Daily market wire 20 March 2018

Lachstock Consulting March 20, 2018

Overnight futures markets

Big losses in wheat and oilseed markets.

  • CBOT wheat down 17.25c to 467.75c,
  • Kansas wheat down 28.5c to 488c,
  • Corn down 7.75c to 383.25c,
  • Soybeans down 26.75c to 1033.5c,
  • Winnipeg canola down C$5.39 to $517.7,
  • Matif canola down €3 to €346.5.
  • Dow Jones down 335.59 to 24610.91 ,
  • Crude oil down 18c to US$62.16,
  • AUD down to 0.77125c,
  • CAD down to 1.30823c (AUDCAD 1.00897),
  • EUR up to 1.23346c (AUDEUR 0.6252).  


Overnight rain of up to 50 millimetres in Kansas, along with the potential for more over the next two weeks, has seen futures markets take a significant hit. However, the latest rain, and more forecast, won’t be enough to save the day entirely, with production expected to be compromised by the dryness that Kansas, Oklahoma and Texas have endured over the past couple of months. US wheat inspections came in at 443,200 tonnes, 7.6 per cent behind this time last year.


Corn values fell in response to Argentina receiving decent rainfall. A fair portion of the country’s crop missed out on the rain, but any rain is good rain at the moment, and the drop in wheat helped to pull the corn market down. On the upside for corn prices, the forecast rain in Brazil won’t benefit their initial crop, which is estimated to be 34pc  harvested versus 47pc this time last year. The USDA has announced 206,000t of 2018/19 corn to Japan and 115,000t of 2017/18 shipments to unknown destinations.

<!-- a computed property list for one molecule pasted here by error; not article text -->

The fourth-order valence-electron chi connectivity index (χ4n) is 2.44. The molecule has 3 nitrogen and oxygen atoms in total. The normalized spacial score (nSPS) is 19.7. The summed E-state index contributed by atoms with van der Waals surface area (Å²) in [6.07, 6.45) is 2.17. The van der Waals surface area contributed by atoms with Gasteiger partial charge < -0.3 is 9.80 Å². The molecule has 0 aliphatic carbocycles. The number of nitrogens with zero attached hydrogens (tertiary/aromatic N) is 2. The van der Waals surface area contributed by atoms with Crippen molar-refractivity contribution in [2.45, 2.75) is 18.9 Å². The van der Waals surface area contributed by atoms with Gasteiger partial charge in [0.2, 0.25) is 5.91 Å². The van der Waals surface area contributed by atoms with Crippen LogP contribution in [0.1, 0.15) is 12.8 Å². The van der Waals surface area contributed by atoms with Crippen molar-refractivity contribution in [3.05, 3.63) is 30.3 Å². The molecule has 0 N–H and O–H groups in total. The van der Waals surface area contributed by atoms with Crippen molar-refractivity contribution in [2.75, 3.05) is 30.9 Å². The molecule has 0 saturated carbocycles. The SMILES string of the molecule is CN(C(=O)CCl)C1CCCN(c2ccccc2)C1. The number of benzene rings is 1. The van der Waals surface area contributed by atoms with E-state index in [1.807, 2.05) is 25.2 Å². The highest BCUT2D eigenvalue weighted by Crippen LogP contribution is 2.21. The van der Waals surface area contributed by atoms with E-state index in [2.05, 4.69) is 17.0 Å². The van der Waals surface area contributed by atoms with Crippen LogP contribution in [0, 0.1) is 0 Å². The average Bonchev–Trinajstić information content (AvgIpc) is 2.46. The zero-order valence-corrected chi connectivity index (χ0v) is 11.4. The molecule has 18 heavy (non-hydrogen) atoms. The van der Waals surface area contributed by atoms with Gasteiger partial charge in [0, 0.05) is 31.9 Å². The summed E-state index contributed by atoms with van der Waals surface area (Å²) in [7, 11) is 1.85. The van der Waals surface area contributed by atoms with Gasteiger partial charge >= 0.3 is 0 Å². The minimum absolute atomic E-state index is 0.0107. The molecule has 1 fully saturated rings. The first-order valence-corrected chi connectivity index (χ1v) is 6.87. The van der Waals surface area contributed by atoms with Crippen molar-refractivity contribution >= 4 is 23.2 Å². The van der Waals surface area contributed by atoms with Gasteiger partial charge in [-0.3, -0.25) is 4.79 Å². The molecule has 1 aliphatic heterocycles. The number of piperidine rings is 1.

Soybeans took a hit of 26.75c due to a lack of any meaningful bullish news. Funds are longer than initially anticipated, and some recent rain in Argentina has been enough to see prices collapse. The jury is still out as to whether the rain will have any bearing on the crop potential.


Despite the dismal showing across the board, canola did its best to save face after losing $C5.39/t in Winnipeg and €3/t in Matif.  Few new fundamentals are being seen, and funds have been liquidating some of their long positions.


Short-term forecasts are predicting less rain than previously thought for NSW’s grain-growing areas, with less than 25mm expected over the next eight days.


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